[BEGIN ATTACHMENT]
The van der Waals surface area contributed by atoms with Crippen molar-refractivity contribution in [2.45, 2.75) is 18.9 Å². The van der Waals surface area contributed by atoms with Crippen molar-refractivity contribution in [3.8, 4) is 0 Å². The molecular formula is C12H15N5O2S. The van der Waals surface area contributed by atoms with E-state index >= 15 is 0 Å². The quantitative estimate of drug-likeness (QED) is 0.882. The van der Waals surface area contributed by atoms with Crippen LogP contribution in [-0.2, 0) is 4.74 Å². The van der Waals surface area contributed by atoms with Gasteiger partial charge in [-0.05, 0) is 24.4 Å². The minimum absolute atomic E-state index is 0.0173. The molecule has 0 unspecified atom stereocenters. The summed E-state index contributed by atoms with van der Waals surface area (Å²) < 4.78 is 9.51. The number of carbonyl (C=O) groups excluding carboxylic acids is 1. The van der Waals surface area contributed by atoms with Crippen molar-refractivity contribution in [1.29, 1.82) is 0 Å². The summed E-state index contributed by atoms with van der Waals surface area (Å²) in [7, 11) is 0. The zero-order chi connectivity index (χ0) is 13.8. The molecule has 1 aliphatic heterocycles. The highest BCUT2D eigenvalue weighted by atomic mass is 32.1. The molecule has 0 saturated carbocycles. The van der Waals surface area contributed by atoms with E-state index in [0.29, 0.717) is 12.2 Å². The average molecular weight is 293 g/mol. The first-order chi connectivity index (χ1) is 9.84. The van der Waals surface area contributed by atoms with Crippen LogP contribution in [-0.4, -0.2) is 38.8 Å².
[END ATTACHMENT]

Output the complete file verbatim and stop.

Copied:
The van der Waals surface area contributed by atoms with Crippen molar-refractivity contribution in [2.45, 2.75) is 18.9 Å². The van der Waals surface area contributed by atoms with Crippen molar-refractivity contribution in [3.8, 4) is 0 Å². The molecular formula is C12H15N5O2S. The van der Waals surface area contributed by atoms with E-state index >= 15 is 0 Å². The quantitative estimate of drug-likeness (QED) is 0.882. The van der Waals surface area contributed by atoms with Crippen LogP contribution in [-0.2, 0) is 4.74 Å². The van der Waals surface area contributed by atoms with Gasteiger partial charge in [-0.05, 0) is 24.4 Å². The minimum absolute atomic E-state index is 0.0173. The molecule has 0 unspecified atom stereocenters. The summed E-state index contributed by atoms with van der Waals surface area (Å²) < 4.78 is 9.51. The number of carbonyl (C=O) groups excluding carboxylic acids is 1. The van der Waals surface area contributed by atoms with Crippen molar-refractivity contribution in [1.29, 1.82) is 0 Å². The summed E-state index contributed by atoms with van der Waals surface area (Å²) in [7, 11) is 0. The zero-order chi connectivity index (χ0) is 13.8. The molecule has 1 aliphatic heterocycles. The highest BCUT2D eigenvalue weighted by atomic mass is 32.1. The molecule has 0 saturated carbocycles. The van der Waals surface area contributed by atoms with E-state index in [0.29, 0.717) is 12.2 Å². The average molecular weight is 293 g/mol. The first-order chi connectivity index (χ1) is 9.84. The van der Waals surface area contributed by atoms with Crippen LogP contribution in [-0.4, -0.2) is 38.8 Å².